“This guy’s walking down a street when he falls in a hole. The walls are so steep he can’t get out. A doctor passes by and the guy shouts up: “Hey, can you help me out?” The doctor writes a prescription, throws it down in the hole and moves on. Then a priest comes along and the guy shouts up; “Father I’m down in this hole – can you help me out?” and the priest writes out a prayer, throws it down in the hole, and moves on. Then a friend walks by. “Hey Joe, it’s me, can you help me out?” And the friend jumps into the hole. Our guys says; “Are you stupid? Now we’re both down here.” The friend says; “Yeah, but I’ve been down here before and I know the way out.”


Leo paused and gazed at Josh steadily. “Long as I’ve got a job, you’ve got a job – you understand?”


Josh gazed back at him, and Leo knew he’d reached him, and at least put his mind at rest on that score, although he guessed that was only one of the problems Josh was concerned about right now. He watched as Donna wrapped Josh in his coat and escorted him to the ER to have his hand examined. Then Leo smiled, and walked away, past the beautifully lit Christmas tree. Maybe he wasn’t so bad at this after all, he thought to himself – which was a good thing because now it was time to tackle someone else – someone he should have tackled weeks ago, and if it hadn’t been for this damn ringing sound in his head, then maybe he would have done.


First he stopped off at his office, and opened the locked drawer where he kept something he thought he was going to need this evening. Then he made his way slowly to the Residence. This would be different. This would be more difficult. Where his relationship with Jed was concerned, this kind of stuff was never easy. They could talk freely, on so many levels, with the relaxed intimacy of people who have been involved, emotionally, physically and mentally for nearly 40 years…but there were some areas where Jed never liked him to go, and Leo didn’t like to push it.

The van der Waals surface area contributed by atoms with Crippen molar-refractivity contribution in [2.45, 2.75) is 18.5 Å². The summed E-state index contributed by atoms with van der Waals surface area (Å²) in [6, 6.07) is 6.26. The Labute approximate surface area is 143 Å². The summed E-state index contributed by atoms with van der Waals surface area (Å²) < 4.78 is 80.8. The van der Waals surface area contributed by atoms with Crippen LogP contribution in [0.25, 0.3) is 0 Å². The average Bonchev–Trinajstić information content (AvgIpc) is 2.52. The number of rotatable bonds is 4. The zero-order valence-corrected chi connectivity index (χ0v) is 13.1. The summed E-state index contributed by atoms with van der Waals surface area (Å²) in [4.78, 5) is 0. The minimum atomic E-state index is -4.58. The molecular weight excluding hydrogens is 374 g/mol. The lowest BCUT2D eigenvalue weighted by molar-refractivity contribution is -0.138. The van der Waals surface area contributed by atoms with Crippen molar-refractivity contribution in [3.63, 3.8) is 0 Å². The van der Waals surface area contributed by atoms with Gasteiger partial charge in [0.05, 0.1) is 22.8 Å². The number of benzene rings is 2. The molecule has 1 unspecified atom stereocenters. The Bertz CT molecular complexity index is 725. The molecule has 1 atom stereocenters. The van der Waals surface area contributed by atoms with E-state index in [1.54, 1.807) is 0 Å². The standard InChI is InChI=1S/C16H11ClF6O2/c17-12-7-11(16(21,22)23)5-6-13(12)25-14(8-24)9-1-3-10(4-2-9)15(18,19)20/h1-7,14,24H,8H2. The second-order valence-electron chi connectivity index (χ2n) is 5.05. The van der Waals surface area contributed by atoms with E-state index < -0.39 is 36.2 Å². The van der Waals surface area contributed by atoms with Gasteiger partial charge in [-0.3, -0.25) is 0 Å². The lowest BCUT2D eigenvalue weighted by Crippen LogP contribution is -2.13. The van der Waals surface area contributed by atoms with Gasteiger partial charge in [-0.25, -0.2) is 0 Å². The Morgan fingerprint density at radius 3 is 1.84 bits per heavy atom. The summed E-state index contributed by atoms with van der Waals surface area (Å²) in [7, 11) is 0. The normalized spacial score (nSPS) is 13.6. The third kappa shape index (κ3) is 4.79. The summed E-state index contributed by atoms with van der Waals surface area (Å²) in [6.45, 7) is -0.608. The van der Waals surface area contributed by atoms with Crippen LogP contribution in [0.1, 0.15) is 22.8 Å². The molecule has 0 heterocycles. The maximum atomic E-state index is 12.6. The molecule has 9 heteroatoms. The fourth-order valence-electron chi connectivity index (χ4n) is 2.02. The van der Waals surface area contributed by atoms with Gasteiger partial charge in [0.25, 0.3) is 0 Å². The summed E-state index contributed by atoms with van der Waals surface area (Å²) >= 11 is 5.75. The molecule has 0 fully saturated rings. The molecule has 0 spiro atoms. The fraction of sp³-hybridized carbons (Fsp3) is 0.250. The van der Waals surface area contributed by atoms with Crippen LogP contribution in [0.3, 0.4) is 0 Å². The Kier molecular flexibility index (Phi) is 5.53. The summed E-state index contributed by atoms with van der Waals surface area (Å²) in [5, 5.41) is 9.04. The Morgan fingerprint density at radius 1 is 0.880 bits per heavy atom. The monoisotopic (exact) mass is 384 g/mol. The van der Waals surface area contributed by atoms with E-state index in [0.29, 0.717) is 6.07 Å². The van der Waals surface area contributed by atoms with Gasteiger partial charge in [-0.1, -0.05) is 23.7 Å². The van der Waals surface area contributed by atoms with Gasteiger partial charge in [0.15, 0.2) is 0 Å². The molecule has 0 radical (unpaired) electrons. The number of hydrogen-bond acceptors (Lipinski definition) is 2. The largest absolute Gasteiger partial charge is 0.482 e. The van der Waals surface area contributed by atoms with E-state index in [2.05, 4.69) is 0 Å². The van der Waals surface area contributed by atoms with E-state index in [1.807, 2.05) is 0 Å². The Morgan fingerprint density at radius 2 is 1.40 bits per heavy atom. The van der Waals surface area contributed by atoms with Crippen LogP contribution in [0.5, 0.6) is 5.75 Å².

Leo knocked on the study door, and then poked his head around it.


“Leo! Come in, come in!” Jed said expansively, waving his hands around in a gesture of welcome. He was sitting at his desk reading, a small glass of scotch in his hand. Leo could almost smell the liquor as he entered the room, and he knew he wanted it. Badly. “Abbey’s out getting drunk with her doctor friends so I thought I’d have a little drink myself,” Jed said, swirling the amber fluid around in his glass.


Leo stepped inside, shut the door behind him – and then locked it. Jed raised an eyebrow.


“If you wanted some private time you only had to say,” he commented, with a knowing grin. “I’m sure it’s a criminal offence to keep the President locked up against his will.”


“I was hoping it wasn’t exactly against your will,” Leo purred, making it clear to Jed that he was here as his lover, and not his Chief of Staff. Jed gazed at him, a slightly puzzled look in his eyes.


“You usually invite me to your room, Leo. There’s a bed in there,” he pointed out. “And besides…” He hesitated. “It’s been awhile,” he said softly. Leo nodded, slowly, and exhaled a sigh.


“I know. I’m sorry,” he murmured.


“Abbey gave me the all clear several weeks ago,” Jed reminded him. “Which was a good thing as I was practically climbing the walls by then. Three months without sex is the longest I’ve gone since…well, I don’t know…since I met you I guess.”


“That’s ridiculous,” Leo snorted. “I didn’t even see you for nearly a year after we first met, and after that there was college and…”


“We didn’t go for three months without sex while we were in college,” Jed pointed out. “We’d always meet up. It might have been a few weeks but not three months – and besides it’s been more than three months since we last had sex, as you well know. I was well enough after three months but you’ve been avoiding the subject ever since Abbey said I was good to go.”